Versions of reality What we confront is the reality of America in the story, and the reality of the main character's complete isolation. Faulkner reveals how difficult it can be to see the past and the present clearly and honestly by depicting memory as flawed and subjective. This ‘difficulty’ explains why the main character is unable to differentiate between the past and present- sanity and insanity.
"A Rose for Emily" shows how the unrealistic expectations placed on southern women in past eras were detrimental. It establishes how much things have changed since Miss Emily's time. Do you think Tobe has a clear view of reality? Do the different generations of Jefferson society presented have different versions of the reality of Miss Emily? If so, what are some of these versions?
Compassion and forgiveness We almost have to be told that these sentiments are behind "A Rose for Emily" before we can see them. The story can seem downright cruel, the characters wholly unsympathetic, and the plot gross. When we begin to see the magnitude of the tragedy, and its impact on multiple generations, we understand the story is a call for understanding.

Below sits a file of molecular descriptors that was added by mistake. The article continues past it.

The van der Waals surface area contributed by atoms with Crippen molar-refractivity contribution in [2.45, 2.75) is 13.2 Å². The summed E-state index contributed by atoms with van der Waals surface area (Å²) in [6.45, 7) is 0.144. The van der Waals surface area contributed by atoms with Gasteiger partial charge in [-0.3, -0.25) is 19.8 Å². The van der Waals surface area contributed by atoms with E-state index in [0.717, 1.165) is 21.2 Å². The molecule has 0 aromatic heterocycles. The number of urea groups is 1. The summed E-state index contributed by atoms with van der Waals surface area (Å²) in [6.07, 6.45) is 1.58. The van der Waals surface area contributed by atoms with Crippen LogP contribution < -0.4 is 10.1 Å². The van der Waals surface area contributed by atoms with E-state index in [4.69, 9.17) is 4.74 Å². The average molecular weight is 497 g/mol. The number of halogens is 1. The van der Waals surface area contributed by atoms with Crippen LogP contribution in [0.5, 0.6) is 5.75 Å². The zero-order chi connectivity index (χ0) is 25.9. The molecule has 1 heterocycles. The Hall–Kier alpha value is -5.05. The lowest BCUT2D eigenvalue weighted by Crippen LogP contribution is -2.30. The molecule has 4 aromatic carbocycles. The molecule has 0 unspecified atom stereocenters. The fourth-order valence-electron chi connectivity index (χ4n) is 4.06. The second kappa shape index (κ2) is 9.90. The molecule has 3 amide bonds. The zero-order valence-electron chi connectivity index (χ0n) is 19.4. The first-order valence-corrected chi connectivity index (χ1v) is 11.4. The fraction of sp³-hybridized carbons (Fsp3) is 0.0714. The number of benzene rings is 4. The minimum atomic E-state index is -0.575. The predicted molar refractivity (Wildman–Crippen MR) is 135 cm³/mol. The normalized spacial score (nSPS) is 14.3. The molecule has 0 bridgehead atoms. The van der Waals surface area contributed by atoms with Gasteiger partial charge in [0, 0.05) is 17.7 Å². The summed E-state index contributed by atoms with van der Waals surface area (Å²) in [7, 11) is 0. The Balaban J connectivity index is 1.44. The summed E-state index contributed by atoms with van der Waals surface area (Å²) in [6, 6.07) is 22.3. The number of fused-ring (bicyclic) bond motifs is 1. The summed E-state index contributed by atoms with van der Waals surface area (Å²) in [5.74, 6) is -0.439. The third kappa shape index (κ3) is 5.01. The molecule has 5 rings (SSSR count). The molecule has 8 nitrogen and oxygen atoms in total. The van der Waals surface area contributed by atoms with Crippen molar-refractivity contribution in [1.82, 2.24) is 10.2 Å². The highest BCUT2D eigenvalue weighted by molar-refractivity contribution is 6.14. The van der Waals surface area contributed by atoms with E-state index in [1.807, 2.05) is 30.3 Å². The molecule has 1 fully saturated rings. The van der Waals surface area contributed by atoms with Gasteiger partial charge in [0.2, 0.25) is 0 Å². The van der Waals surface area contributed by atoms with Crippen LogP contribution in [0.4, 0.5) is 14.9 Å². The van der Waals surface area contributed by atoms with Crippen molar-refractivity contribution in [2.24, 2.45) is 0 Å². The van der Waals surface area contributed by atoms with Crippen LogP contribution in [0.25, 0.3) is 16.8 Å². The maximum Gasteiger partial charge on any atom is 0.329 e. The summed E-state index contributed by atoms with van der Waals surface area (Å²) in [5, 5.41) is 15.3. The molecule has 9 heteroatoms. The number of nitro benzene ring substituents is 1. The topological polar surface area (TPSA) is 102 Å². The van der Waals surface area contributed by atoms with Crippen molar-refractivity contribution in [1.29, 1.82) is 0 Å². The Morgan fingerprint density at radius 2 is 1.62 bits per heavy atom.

Consider: Do the townspeople pity Emily? Is this pity the same thing as compassion? Are they the same thing? Does the town treat Emily compassionately? Can you give any examples? Is it more compassionate to leave Emily alone with her crime the way the town does in the story, or let her be processed by the system? If Emily murdered Homer Barron, can we still feel compassion for her? Do you feel compassion for Homer?
The story seems to argue that forgiveness, compassion, and understanding can only come by facing the facts of the past and the present. One critic notes: “By showing us that Emily is insane, Faulkner gives us space to feel compassion for her, and to forgive her for her crime. True compassion for criminals involves allowing them to face their crimes and their punishments on the legal record – that the town failed to allow Emily this process shows their lack of true compassion for her.” – Do you agree?
Symbolism: Time: pocket watch, stationery, hair. Lime and arsenic Death and taxes The house
Find examples of the following: Alliteration Metaphor Connotation Onomatopoeia Oxymoron Paradox Simile